‘Support for an increase in public spending rises.’ That’s the headline generated by the latest British Social Attitudes survey results, out today. They show that the proportion of the population saying that the government should ‘increase taxes and spend more’ rose from 31 per cent in 2010 to 36 per cent in 2011 — the first such rise since 2002. Meanwhile, the proportion backing tax and spending cuts fell from 9 per cent to 6 per cent.
Notably, the survey doesn’t give the option of reducing taxes and spending more (ruling out, for example, Ed Balls’ proposed combination of a VAT cut and increased infrastructure spending), nor of increasing taxes and spending less (as the coalition’s deficit reduction programme actually entails). And there are two other important caveats to that headline: support for increased spending is still a minority opinion (55 per cent want taxes and spending kept the same), and it remains well below where it was during Thatcher’s spending cuts in the 1980s and the last round of recession-induced cuts in the mid-90s.
The report is full of other interesting tidbits, particularly when it comes to welfare. For example, while the majority still agree that ‘the government should be mainly responsible for ensuring people have enough to live on if they become unemployed’, it’s a much thinner majority (59 per cent) than it was a decade ago (88 per cent). Indeed, 62 per cent now say that unemployment benefits ‘are too high and discourage work’ — the highest proportion since the survey began in 1983.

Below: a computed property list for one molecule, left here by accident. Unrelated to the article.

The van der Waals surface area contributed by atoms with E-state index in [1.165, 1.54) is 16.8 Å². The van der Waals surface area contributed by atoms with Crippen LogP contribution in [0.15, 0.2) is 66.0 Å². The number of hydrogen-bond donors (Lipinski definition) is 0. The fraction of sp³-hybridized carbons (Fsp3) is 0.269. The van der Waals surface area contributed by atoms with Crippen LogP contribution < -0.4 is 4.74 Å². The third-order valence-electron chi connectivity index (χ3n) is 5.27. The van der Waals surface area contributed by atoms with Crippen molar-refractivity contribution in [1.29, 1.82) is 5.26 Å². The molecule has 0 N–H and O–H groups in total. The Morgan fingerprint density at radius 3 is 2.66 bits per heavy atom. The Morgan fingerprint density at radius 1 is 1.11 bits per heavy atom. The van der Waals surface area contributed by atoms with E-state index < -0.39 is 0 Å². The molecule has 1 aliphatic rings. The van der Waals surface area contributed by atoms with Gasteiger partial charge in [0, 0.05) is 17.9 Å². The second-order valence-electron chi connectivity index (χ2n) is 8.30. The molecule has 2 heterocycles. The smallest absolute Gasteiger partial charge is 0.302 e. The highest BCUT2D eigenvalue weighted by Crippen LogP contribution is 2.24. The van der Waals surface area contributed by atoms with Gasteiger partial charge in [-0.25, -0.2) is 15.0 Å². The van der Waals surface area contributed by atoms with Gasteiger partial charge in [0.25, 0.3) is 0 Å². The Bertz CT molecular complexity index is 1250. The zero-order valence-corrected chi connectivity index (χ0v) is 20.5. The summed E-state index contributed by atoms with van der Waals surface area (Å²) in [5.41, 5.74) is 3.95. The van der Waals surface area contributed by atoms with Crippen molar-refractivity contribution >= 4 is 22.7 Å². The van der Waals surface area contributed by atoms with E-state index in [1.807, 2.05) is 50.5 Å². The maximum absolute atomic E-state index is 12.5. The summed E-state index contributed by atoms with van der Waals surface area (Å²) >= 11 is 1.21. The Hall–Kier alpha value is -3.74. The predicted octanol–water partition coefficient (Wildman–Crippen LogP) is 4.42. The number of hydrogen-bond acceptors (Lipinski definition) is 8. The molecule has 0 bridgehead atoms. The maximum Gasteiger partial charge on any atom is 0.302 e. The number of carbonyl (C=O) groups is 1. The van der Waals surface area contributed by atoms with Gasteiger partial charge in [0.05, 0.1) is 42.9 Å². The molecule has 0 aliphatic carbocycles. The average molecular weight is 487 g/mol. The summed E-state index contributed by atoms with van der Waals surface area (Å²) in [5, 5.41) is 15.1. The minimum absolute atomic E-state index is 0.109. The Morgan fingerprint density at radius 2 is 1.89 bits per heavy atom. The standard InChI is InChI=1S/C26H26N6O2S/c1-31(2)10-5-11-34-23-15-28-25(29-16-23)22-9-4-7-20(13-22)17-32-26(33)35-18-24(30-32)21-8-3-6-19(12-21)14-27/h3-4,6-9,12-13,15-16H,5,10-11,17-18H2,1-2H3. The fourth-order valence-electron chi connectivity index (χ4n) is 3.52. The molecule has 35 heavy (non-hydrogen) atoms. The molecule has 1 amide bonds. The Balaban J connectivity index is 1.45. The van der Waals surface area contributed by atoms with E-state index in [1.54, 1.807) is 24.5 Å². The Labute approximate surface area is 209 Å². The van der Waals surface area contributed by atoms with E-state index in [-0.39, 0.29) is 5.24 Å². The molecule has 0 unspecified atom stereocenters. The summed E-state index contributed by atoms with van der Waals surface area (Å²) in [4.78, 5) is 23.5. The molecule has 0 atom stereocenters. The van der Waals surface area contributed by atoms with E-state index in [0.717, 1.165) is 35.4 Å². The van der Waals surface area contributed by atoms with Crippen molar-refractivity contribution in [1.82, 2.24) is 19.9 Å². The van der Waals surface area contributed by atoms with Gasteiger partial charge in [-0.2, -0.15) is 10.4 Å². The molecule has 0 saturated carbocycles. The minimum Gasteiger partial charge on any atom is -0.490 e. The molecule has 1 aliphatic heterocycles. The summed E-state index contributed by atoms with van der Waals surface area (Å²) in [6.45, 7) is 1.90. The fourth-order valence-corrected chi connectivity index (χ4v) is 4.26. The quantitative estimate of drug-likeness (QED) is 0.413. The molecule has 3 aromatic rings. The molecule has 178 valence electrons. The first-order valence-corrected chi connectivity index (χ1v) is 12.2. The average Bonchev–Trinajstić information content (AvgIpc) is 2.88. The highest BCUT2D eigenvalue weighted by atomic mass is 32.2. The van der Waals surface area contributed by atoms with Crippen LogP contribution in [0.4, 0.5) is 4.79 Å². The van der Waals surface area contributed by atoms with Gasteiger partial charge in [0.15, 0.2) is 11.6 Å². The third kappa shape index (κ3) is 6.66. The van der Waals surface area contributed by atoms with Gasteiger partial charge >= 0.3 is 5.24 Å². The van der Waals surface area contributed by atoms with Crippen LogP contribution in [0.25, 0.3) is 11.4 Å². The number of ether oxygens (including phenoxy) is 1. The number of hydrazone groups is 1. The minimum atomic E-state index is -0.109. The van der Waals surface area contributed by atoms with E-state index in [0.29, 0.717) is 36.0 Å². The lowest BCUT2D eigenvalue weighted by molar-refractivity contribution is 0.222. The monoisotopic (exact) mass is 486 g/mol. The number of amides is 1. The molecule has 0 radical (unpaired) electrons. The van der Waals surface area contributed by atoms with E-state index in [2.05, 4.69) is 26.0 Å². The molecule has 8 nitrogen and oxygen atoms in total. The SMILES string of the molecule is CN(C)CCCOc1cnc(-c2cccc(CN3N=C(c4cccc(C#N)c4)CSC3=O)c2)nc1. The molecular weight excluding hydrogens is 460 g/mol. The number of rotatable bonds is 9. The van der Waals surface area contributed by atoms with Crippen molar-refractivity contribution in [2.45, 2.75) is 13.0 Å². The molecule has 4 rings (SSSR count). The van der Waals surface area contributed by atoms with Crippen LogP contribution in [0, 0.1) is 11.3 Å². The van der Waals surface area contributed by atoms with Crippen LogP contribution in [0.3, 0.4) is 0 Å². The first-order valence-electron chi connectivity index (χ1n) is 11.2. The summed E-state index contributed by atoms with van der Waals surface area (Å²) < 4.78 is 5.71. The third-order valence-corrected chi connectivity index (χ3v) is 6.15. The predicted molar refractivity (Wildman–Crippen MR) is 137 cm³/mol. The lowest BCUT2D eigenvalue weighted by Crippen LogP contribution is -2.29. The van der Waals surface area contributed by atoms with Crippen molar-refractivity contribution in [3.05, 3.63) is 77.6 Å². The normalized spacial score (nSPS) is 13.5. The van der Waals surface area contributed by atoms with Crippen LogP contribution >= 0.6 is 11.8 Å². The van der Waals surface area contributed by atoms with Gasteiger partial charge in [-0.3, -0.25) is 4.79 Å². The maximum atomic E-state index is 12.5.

The Telegraph claims that this shows support for Iain Duncan Smith’s reforms, and indeed it seems to. But when asked how the benefit system should be improved, most respondents chose ‘targeting benefits only at those who really need them’ as a top priority. That suggests there would also be support for a welfare reform that David Cameron has specifically rejected: ending universal benefits such as the Winter Fuel Allowance for pensioners.
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